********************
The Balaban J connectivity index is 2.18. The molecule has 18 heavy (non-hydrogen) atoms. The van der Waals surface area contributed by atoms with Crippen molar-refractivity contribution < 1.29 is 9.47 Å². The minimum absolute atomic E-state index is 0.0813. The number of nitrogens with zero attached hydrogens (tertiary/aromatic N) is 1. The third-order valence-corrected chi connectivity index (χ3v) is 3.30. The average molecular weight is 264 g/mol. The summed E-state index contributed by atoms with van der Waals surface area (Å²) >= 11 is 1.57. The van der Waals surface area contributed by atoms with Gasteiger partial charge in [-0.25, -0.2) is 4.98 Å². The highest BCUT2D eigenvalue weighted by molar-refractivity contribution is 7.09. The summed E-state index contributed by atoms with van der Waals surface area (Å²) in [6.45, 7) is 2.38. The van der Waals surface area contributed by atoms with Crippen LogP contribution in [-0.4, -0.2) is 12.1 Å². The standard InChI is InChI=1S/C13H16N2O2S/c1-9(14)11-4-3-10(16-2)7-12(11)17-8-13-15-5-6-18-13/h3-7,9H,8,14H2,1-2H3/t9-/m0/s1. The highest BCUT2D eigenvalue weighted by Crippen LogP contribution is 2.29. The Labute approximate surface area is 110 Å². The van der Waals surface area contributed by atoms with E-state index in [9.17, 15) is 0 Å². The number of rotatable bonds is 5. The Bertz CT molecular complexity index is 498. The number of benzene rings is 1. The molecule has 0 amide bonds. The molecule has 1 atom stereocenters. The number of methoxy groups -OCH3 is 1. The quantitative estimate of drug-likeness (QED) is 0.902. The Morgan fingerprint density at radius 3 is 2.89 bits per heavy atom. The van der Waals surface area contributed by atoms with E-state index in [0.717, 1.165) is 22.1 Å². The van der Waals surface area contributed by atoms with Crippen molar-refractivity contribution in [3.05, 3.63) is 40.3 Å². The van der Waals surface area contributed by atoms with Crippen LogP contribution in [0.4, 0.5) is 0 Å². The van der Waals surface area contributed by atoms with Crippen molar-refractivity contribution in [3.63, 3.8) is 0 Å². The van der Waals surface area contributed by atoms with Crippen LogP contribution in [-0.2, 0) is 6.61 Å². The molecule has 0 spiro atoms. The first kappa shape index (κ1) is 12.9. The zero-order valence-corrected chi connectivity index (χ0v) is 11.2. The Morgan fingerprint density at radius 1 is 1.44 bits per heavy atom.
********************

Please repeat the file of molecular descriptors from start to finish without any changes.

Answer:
The Balaban J connectivity index is 2.18. The molecule has 18 heavy (non-hydrogen) atoms. The van der Waals surface area contributed by atoms with Crippen molar-refractivity contribution < 1.29 is 9.47 Å². The minimum absolute atomic E-state index is 0.0813. The number of nitrogens with zero attached hydrogens (tertiary/aromatic N) is 1. The third-order valence-corrected chi connectivity index (χ3v) is 3.30. The average molecular weight is 264 g/mol. The summed E-state index contributed by atoms with van der Waals surface area (Å²) >= 11 is 1.57. The van der Waals surface area contributed by atoms with Gasteiger partial charge in [-0.25, -0.2) is 4.98 Å². The highest BCUT2D eigenvalue weighted by molar-refractivity contribution is 7.09. The summed E-state index contributed by atoms with van der Waals surface area (Å²) in [6.45, 7) is 2.38. The van der Waals surface area contributed by atoms with Crippen LogP contribution in [-0.4, -0.2) is 12.1 Å². The standard InChI is InChI=1S/C13H16N2O2S/c1-9(14)11-4-3-10(16-2)7-12(11)17-8-13-15-5-6-18-13/h3-7,9H,8,14H2,1-2H3/t9-/m0/s1. The highest BCUT2D eigenvalue weighted by Crippen LogP contribution is 2.29. The Labute approximate surface area is 110 Å². The van der Waals surface area contributed by atoms with E-state index in [9.17, 15) is 0 Å². The number of rotatable bonds is 5. The Bertz CT molecular complexity index is 498. The number of benzene rings is 1. The molecule has 0 amide bonds. The molecule has 1 atom stereocenters. The number of methoxy groups -OCH3 is 1. The quantitative estimate of drug-likeness (QED) is 0.902. The Morgan fingerprint density at radius 3 is 2.89 bits per heavy atom. The van der Waals surface area contributed by atoms with E-state index in [0.717, 1.165) is 22.1 Å². The van der Waals surface area contributed by atoms with Crippen molar-refractivity contribution in [3.05, 3.63) is 40.3 Å². The van der Waals surface area contributed by atoms with Crippen LogP contribution in [0.4, 0.5) is 0 Å². The van der Waals surface area contributed by atoms with Crippen molar-refractivity contribution in [3.63, 3.8) is 0 Å². The van der Waals surface area contributed by atoms with Crippen LogP contribution in [-0.2, 0) is 6.61 Å². The molecule has 0 spiro atoms. The first kappa shape index (κ1) is 12.9. The zero-order valence-corrected chi connectivity index (χ0v) is 11.2. The Morgan fingerprint density at radius 1 is 1.44 bits per heavy atom.